|Image - Groasis.com|
The Green Deserts' research project in Spain
|Image - Goasis.com|
|Image - Goasis.com (Biodegradable Goasis Cocoon)|
Okay yes, size does matter
|Image - familthandyman.com|
When planning your urban landscape you need to think smart. Everyone wants instant landscape, but at what cost ? The tall tree in the burlap wrapping as the above example should always be rejected in favour of something which will out perform it on the road to life with far less maintenance and care. Also there is less danger of large trees with spiraled girdling root systems which will easily blow over in wind storms.
The Native California Plants used in three different habitat restoration experiments
Whitewater (High Desert), Mission Springs (Low Desert), Dos Palmas (Salton Sea), in Southern California
Honey Mesquite -- Prosopis glandulosa
Screwbean Mesquite -- Prosopis pubescens
Blue Paloverde -- Parkinsonia florida
Sugarbush – Rhus ovata
Velvet Ash – Fraxinus velutina
California Sycamore – Platanus racemosa
Holly Leaf Cherry - Prunus ilicifolia
Wishbone Bush - Mirabilis bigelovii
Cheesebush - Hymenoclea salsola
Paperbag Bush - Salazaria mexicana
Beargrass - Nolina parryi
Joshua Tree - Yucca brevifolia
Apricot Mallow - Sphaeralcea ambigua
Gallery of successful plant companions, both for natural biomimetic replication in urban landscaping or habitat restoration
|Image - Kevin Franck (2013)|
Jeffrey & Coulter Pines planted in among Redshank,
Sugarbush, Scrub Oak, Chamise Chaparral plant community
back in 1983 in Anza Ca, (Terwilliger area)
|Image - Kevin Franck (El Cajon, CA 2013)|
Torrey Pine & Laurel Sumac
Rattlesnake Mountain - El Cajon, California
|Image - Kevin Franck |
Cuyamaca Cypress in Chaparral Community
(Adenostoma, Quercus, Cercocarpus)
|Image by Game Warden Bill Bish|
Indian Paint Brush with Artemesia-Sagebrush
An Icon of the Old West, Sagebrush (Atermisia tridentata) is Still Demonized as a Competing Invasive in it's Own Native Habitat
|Image - Tarelton State University|
Antelope Bitterbrush & Pine Tree
|Image - María Florencia Urretavizcaya, Guillermo E. Defossé|
Austrocedrus chilensis (Chile - Argentina)
|Image by J. Deacon - University of Edinburgh|
Oagan Pipe Cactus in Palo Verde
|Image - National Park Service|
Saguaro National Monument
The Sonoran Desert studies on companion trees and nurse plants are beautiful examples of how Nurse Plants work and operate in real time. The interesting phenomena of Hydraulic Lift & Redistribution are also points to consider when planning any type of project whether urban landscaping or habitat restoration. And let's not forget the winter dormancy phenomena of hydraulic descent where rainy season moisture is pumped deep into the earth's subsoil layers in recharging subterranean moisture reserves. The goal here is not only immediate and long term survival success, but also the elimination of time wasting and expensive hands on on maintenance. Even in human societies, giving someone a hand up towards sustainable independence is far better than continued welfare hand outs which keeps people on lifesupport.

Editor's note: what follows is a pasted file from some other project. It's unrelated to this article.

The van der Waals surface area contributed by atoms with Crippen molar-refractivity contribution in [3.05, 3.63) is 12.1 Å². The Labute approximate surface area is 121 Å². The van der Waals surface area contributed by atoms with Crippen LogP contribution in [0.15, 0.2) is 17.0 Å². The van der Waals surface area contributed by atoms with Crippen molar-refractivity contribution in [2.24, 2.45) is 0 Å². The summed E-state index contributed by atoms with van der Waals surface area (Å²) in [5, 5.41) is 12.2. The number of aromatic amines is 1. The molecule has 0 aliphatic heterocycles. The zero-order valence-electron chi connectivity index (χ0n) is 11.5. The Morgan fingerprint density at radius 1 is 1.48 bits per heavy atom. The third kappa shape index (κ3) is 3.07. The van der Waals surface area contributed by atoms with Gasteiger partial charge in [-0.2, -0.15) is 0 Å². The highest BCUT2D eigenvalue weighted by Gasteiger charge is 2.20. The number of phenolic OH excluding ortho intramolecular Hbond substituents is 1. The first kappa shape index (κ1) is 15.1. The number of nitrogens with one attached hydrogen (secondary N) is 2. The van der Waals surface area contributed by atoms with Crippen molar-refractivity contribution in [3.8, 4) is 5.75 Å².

There is incredible potential for reversing the damage humans have done to the Earth using such a technology as Groasis Waterboxx. But only human leadership (Politics, Scientists, Religion, Corporations, etc) stands in the way. The average person follows leadership /good or bad). Radical change in this world's leadership is imperative.
Update July 16th 2016
Anti desertification and reforestation with the Growboxx plant cocoon
|Credit: Arizona Geologist Wayne Ranne |
Jodhpor India, Acacia & Prosopis trees can
stabilize Sand Dunes and Badlands
Other Valuable Resources for Urban Landscape Companion Planting & Research Studies
Lavandula species as accompanying plants in Cupressus replanting strategies: Effect on plant growth, mycorrhizal soil infectivity and soil microbial catabolic diversity
Effects of nurse shrubs and tree shelters on the survival and growth of two Austrocedrus chilensis seedling types in a forest restoration trial in semiarid Patagonia, Argentina